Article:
Released Jan. 29th on Vapor/Warner Bros. Records
I gotta admit, I didn’t expect Tegan and Sara to make a synthpop dance album. Sure the twins have tweaked their sound on each record, edging closer and closer to the pop airwaves, but up until now their core sound—and fanbase—has remained firmly in the indie rock camp. Heartthrob is a deliberately huge shift in style, full of big synthesizers, programmed dance beats, and slick pop production courtesy of Greg Kurstin (who’s worked with folks like Kylie Minogue, Kesha, Kelly Clarkson, and Katy Perry). It sounds like the indie kids’ version of Cyndi Lauper or Katie Perry. And you know what? That ain’t bad.
One certainly wouldn’t have expected this sort of sound from the acoustic-guitar-wielding sisters who released So Jealous or The Con. Maybe the first hints are to be found on their last album, Sainthood, which vacillated between Sara’s catchy pop leanings and Tegan’s more emo-ish rockers. Certainly “Alligator” and its many remixes hinted that they were ready to embrace mainstream pop production and appeal. Follow the dots from that song to their subsequent collaborations with Tiësto and Morgan Page, and the path to Heartthrob becomes a little clearer.
One of the reasons Heartthrob works is that the Quinn sisters don’t seem to merely be experimenting; they’re going into this pop thing headlong. Opening track (and lead single) “Closer” bursts forth with shimmering keyboards, an instantly danceable beat, and a huge chorus that demands to be sung along to. “Goodbye, Goodbye” continues in this vein, but with a bit more new wave-y sound that makes it sound like it’d be perfectly at home at a rave.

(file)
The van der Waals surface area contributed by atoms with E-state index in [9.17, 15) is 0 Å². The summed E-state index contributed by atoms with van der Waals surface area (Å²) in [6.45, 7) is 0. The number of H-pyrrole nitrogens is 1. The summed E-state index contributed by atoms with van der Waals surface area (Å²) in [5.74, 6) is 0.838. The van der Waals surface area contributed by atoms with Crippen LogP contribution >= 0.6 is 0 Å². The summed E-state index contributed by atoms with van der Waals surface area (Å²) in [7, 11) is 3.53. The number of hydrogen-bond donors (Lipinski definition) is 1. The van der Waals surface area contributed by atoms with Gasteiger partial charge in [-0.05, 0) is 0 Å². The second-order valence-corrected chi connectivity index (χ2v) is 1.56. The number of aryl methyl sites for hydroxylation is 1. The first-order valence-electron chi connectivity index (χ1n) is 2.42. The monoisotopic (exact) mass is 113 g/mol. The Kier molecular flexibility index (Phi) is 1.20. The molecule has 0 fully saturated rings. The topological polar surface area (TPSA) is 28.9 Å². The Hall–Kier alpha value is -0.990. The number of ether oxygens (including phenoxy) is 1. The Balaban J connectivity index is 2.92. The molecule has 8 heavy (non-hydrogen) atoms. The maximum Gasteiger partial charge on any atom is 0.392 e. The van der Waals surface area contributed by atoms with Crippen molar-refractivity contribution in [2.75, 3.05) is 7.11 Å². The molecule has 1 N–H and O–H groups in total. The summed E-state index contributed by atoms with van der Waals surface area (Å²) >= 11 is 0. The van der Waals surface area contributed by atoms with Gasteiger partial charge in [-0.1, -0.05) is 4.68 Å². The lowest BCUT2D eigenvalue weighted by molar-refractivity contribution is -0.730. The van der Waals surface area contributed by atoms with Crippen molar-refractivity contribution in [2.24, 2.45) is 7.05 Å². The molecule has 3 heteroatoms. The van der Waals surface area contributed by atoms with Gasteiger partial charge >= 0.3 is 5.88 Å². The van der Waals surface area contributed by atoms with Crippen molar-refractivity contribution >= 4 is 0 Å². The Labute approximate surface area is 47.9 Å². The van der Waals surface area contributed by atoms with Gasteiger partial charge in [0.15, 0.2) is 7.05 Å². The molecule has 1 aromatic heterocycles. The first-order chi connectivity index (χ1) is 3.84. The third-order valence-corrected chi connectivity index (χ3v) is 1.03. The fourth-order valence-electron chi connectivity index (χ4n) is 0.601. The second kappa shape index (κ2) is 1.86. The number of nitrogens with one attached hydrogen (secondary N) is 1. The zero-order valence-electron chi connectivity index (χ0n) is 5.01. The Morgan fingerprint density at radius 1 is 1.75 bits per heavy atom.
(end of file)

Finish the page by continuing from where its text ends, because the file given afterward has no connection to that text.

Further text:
The dance-y tracks are counterbalanced with midtempo, dramatic heartbreakers like “I Was a Fool”, “Now I’m All Messed Up”, and the wonderful “How Come You Don’t Want Me” in which the Quinns harmonize “Why don’t you want to win me now? / Why don’t you want to show me off? / Tell me why you couldn’t try / Couldn’t try and keep me here”. These numbers illustrate that, beneath all the pop sheen, what really makes Heartthrob succeed is that Tegan and Sara are undeniably strong songwriters with a gift for melody and hooks, not to mention their powerful voices and willingness to lay their emotions bare before their audience. After all, a big part of what’s gotten them to this point, 7 albums and roughly 15 years in, is their devoted core fanbase. Though it’s likely some of those fans have been confused by the stylistic left turn of Heartthrob, they should still be able to connect with the sisters’ core songwriting skills and lyrical honesty.
Ultimately, Heartthrob is a winning gamble, both creatively and commercially: It’s Tegan and Sara’s highest-charting album yet, peaking at no. 3 on the Billboard 200 where even their prior major-label efforts had been unable to crack the top 20. It’s not perfect (the heartbreak songs occasionally sound whiny, “Love They Say” is a bit too ’90s-sounding and loaded with clichés), but it’s so unabashed and enthusiastic in tone that it’s hard not to be on the sisters’ side, rooting for them even as they take a deliberate leap away from their indie roots and toward pop stardom. After all, does the stage really matter as long as the songs are still great?